NIVO + LAG-3 Antibody Succeeds in Advanced Melanoma

Jeffrey S. Weber, MD, PhD


July 01, 2021

This transcript has been edited for clarity.

Hello. I'm Dr Jeffrey Weber. I'm a medical oncologist and deputy director of the Laura and Isaac Perlmutter Cancer Center at New York University Langone Health in New York City. Today I'll be commenting on two studies on melanoma treatment presented at the oral sessions of this year's American Society of Clinical Oncology (ASCO) meeting.

RELATIVITY-047 was a randomized study that included more than 700 patients with previously untreated melanoma. Patients were randomly assigned to receive either relatlimab (RELA), an antibody that blocks the lymphocyte activation gene 3 (LAG-3), plus nivolumab (NIVO) vs NIVO alone. The primary endpoint of this trial was investigator-called progression-free survival (PFS). The secondary endpoints were response rate and overall survival.

This was a well-conducted, well-balanced, randomized phase 3 trial. All of the usual prognostic factors were well matched, including gender, age, performance status, serum LDH, tumor burden, and LAG-3 expression. Previous trials of second-line treatment have shown that a high LAG-3 expression in the tumor was associated with a better response. Overall, 75% of the patients in this study had LAG-3 in more than 1% of the tumor, presumably mostly on infiltrating immune cells, with 25% having LAG-3 in less than 1%, probably meaning that they were essentially LAG-3 negative.

The median PFS in the RELA/NIVO combination arm was 10.1 months vs 4.6 months for NIVO alone, with a hazard ratio of 0.75 and a P value of .005. The 12-month PFS was 47% for the combo vs 36% for NIVO alone, clearly a winner for the combination.

Benefit was seen in patients who were LAG-3 positive and also in those who were LAG-3 negative, which frankly is surprising. If you look at the PFS curves for LAG-3 expression greater than 1%, the median PFS for the RELA/NIVO group was 12 months vs 4.7 months for NIVO alone. For the minority of patients with a LAG-3 of less than 1%, PFS was around 4.8 months vs 2.8 months for NIVO alone — not quite as good, meaning the patients who were LAG-3 negative clearly had less impressive, less immunogenic, less inflamed tumors. LAG-3 is another checkpoint like PD-1, so that antibody will do better in the more inflamed tumors.

The rate of grade 3/4 treatment-related, immune-related adverse events was about 18.9% for RELA/NIVO, compared with 9.7% for NIVO alone. There were three deaths in the RELA/NIVO group vs two deaths in the NIVO alone group. One death in the NIVO alone arm was related to myocarditis; three episodes of myocarditis, presumably not leading to death, occurred in the RELA/NIVO arm. The distribution of immune-related adverse events was typical, as you would expect with a slight increase in the combination arm, but again, I think quite tolerable.

Bottom line: RELATIVITY-047 was the first phase 3 study to validate dual LAG-3 and PD-1 inhibition, and I think this was a clear winner. This provided clear evidence of greater activity in the RELA/NIVO combination than in NIVO alone.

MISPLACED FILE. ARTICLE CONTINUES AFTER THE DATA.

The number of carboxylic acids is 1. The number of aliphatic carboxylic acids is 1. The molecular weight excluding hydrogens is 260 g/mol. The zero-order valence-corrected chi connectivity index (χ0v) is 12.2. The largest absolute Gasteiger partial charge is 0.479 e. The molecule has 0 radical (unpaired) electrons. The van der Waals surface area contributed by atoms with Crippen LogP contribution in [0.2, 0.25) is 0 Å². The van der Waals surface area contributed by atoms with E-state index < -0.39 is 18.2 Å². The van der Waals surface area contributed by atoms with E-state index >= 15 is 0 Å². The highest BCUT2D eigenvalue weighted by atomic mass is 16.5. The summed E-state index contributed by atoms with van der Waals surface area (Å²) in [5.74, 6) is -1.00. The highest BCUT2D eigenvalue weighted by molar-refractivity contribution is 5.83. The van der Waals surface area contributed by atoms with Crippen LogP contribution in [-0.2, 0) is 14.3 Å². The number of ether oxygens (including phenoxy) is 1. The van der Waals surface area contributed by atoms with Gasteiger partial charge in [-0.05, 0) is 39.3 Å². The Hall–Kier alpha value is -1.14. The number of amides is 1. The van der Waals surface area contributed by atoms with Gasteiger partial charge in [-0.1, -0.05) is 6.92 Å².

This presentation came right on the heels of another interesting study, presented by Rodabe Amaria, of neoadjuvant and adjuvant RELA/NIVO in patients with resectable stage III melanoma. A total of 30 patients received neoadjuvant RELA/NIVO, followed by resection, followed by adjuvant RELA/NIVO, something that has not been done before. The primary endpoints were the determination of the pathologic complete response (PCR) rate and the major pathologic response rates.

Most of the 30 participants had an ECOG performance status of zero; the majority had stage IIIB or IIIC disease, with a sprinkling of patients with stage IIID or IV. Twenty-nine patients underwent surgery; one could not because of toxicity.

The PCR rate was 59%, which is pretty darn impressive, with an additional 7% of patients at 90% PCR or better. A total of 66% of the patients had a major pathologic response rate. Those are impressive data. If you look at the overall radiographic response rate, it matches the PCR rate of 57%. I would agree with the investigator in that trial, however, that the radiologic response underestimates the pathologic response because the major response rate was 66%, but only 57% by radiologic assessment. Of the patients who had a major 90% or more pathologic complete response at 16 months of follow-up, no one has relapsed and the relapse rate in everyone else is a pretty healthy 60% at 16 months. Those are impressive data. In all, 26% of the patients had grade 3 immune-related adverse events in the adjuvant setting, with no significant dose-limiting toxicity in the patients who received two 4-week cycles of RELA/NIVO in the neoadjuvant setting.

This is impressive data that sets up RELA/NIVO as a favored neoadjuvant regimen. It could replace ipilimumab/NIVO as the favored neoadjuvant immunotherapy regimen.

This is Dr Jeffrey Weber. Please do contact me with questions or comments. Thank you for your attention.

Jeffrey Weber, MD, PhD, is deputy director of the Laura and Isaac Perlmutter Cancer Center at NYU Langone Medical Center and co-director of its Melanoma Research Program. His research, which has been continuously funded by the NCI for more than 20 years, focuses on experimental therapeutics and drug development, particularly in immunotherapy.

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